- Established risk factors for coronary heart disease are unrelated to androgen-induced baldness in female-to-male transsexuals. Pubmed article: Male Pattern Baldness in Female to Male transsexuals receiving testosterone esters or testosterone undecanoate was not an indicator of increased risk for coronary heart disease.
- Male pattern baldness is not associated with established cardiovascular risk factors in the general population. Pubmed article: While male pattern baldness is associated with coronary heart disease, it is not correlated with abnormal height, weight, blood pressure, pulse rate, total and high-density lipoprotein cholesterol, or plasma fibrinogen indicating that male pattern baldness is linked to heart disease through some other mechanism.
- Early onset of androgenetic alopecia associated with early severe coronary heart disease: a population-based, case-control study. Pubmed article: Study indicates that early onset of androgenic alopecia is an indicator for coronary heart disease later in life.
- The risk of coronary heart disease in men with androgenetic alopecia. Pubmed article: 36 person study finds serum lipoprotein (a) and triglyceride levels, both risk factors for coronary heart disease, to be higher in men with male pattern baldness.
- "Endothelium-Derived Relaxing Factor and Minoxidil: Active Mechanisms in Hair Growth" Nitric oxide is the "natural minoxidil". That is, miNOxidil is a nitric oxide (NO) agonist.
- Nitric oxide in the human hair follicle: constitutive and dihydrotestosterone-induced nitric oxide synthase expression and NO production in dermal papilla cells. DHT stimulates production of the free radical Nitrogen Monoxide (NO) which in turn stimulates hair growth.
- "Effect of superoxide dismutase on diabetes-induced hair-shedding in rodents" Superoxide and nitric oxide are natually-occurring antagonists. Nitric oxide stimulates hair growth, keeps follicles in the growth phase, etc. Superoxide has an opposite effect.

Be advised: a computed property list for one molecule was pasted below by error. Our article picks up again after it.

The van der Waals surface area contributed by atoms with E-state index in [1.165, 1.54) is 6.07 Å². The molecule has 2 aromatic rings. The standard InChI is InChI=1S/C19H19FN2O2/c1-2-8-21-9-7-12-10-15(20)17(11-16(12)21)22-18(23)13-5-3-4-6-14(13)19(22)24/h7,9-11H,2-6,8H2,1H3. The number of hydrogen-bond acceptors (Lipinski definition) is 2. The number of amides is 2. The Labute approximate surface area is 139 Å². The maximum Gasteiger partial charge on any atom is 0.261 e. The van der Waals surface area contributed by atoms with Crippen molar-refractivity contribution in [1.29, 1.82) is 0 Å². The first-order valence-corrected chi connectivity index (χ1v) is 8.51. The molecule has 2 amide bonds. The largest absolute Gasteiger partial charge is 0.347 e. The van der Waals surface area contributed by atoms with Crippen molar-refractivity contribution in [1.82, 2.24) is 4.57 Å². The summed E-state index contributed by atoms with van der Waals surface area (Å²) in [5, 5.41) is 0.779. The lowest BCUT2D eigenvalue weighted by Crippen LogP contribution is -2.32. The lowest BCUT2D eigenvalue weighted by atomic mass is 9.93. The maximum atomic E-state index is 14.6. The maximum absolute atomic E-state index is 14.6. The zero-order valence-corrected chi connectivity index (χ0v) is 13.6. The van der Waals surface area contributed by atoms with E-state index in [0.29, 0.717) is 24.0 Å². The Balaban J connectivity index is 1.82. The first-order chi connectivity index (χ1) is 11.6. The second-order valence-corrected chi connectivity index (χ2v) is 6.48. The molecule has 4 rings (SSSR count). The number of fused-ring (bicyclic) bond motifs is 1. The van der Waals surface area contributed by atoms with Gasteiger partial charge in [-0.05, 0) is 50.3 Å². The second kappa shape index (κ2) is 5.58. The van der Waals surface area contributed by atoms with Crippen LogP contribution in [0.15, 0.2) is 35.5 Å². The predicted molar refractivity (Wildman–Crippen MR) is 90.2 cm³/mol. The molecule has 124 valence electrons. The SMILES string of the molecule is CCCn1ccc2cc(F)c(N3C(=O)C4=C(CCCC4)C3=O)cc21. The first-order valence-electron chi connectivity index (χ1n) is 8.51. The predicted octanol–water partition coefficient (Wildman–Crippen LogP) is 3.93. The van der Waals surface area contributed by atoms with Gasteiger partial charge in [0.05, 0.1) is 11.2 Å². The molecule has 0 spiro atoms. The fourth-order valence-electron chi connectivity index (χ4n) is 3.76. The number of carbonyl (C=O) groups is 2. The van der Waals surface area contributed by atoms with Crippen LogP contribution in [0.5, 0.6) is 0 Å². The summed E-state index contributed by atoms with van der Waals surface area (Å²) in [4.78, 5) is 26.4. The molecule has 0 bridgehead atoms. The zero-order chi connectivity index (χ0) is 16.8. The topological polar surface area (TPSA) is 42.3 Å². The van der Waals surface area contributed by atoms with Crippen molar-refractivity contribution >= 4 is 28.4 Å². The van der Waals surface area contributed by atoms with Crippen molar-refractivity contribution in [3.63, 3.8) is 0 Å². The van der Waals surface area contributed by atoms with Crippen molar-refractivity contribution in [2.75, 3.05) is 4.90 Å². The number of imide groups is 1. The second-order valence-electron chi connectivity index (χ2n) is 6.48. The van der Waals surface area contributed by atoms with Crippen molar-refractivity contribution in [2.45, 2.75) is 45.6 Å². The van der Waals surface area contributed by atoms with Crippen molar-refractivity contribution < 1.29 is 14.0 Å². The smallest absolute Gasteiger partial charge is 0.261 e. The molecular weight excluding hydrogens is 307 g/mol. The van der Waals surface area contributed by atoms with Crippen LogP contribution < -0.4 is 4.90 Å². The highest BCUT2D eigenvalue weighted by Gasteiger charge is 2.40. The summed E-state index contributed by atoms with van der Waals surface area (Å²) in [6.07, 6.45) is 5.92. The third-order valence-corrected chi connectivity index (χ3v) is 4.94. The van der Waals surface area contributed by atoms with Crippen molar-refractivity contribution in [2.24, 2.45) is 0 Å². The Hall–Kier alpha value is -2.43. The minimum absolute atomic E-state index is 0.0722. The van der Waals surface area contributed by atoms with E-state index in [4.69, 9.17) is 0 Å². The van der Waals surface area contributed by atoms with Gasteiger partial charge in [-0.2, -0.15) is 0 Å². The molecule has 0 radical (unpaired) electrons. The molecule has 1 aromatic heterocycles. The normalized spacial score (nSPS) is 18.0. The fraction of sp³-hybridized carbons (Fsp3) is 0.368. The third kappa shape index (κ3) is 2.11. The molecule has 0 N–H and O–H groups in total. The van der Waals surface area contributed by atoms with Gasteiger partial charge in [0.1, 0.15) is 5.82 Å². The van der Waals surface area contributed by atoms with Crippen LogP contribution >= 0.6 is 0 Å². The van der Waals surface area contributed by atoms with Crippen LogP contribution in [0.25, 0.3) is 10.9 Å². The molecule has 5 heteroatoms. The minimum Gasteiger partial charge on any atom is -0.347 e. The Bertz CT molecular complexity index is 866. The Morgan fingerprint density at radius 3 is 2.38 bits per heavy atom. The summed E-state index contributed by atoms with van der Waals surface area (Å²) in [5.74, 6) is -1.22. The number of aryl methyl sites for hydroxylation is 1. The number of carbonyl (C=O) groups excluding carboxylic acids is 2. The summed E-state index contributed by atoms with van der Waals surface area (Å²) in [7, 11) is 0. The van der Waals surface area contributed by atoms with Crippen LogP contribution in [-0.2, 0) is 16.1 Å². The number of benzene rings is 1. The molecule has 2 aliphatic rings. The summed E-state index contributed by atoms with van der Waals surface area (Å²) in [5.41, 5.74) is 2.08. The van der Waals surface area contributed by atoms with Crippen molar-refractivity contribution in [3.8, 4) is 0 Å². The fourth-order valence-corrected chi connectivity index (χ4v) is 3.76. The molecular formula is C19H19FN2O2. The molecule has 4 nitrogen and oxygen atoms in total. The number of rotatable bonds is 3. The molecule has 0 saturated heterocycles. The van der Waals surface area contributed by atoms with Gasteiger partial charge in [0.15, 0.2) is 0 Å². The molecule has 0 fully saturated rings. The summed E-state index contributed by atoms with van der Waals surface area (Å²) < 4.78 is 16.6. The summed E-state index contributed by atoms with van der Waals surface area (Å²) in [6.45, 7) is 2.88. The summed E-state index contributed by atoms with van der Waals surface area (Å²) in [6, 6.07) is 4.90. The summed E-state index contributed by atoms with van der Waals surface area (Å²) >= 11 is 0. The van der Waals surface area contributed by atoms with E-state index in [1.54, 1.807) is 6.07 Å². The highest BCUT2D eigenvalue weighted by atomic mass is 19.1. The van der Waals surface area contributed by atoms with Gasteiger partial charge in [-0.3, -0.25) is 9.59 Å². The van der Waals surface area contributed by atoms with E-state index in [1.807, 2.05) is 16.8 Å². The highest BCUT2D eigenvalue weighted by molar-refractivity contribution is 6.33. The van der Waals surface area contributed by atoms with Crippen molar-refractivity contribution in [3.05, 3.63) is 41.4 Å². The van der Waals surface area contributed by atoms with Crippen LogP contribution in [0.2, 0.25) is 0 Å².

- Lipid peroxidation and antioxidants in hyperlipidemia and hypertension. Pubmed article: Lower blood plasma levels of vitamins C and E correlate with higher cholesterol levels.
- Sex Hormone-Binding Globulin and Serum Testosterone are Inversely Associated with C-Reactive Protein Levels in Postmenopausal Women at High Risk for Cardiovascular Disease. Levels of Sex Hormone Binding Globulin and total testosterone were inversely associated with C reactive protein levels (believed to be a marker of chronic inflammation) among people not using hormone replacement therapy.
- Low Sex Hormone Binding Globulin is a potential marker for metabolic syndrome.
- Hormonal profile of men with premature balding. Pubmed article: A hormonal profile of men with premature balding. Balding men were found to have subnormal values of several hormones including; Sex hormone binding globulin (SHBG), testosterone and epitestosterone. Balding men were NOT found to have a lower free androgen index (i.e. they didn't have a lower level of bioavailable androgens in their blood.) A borderline significant trend was recorded with respect to increased levels in 17OH-P and prolactin.
- The relationship between serum levels of insulin and sex hormone-binding globulin in men: the effect of weight loss. Pubmed article: Sex hormone binding globulin levels are reduced by high levels of insulin.
Modified from Wikipedia's article licensed under GNU FDL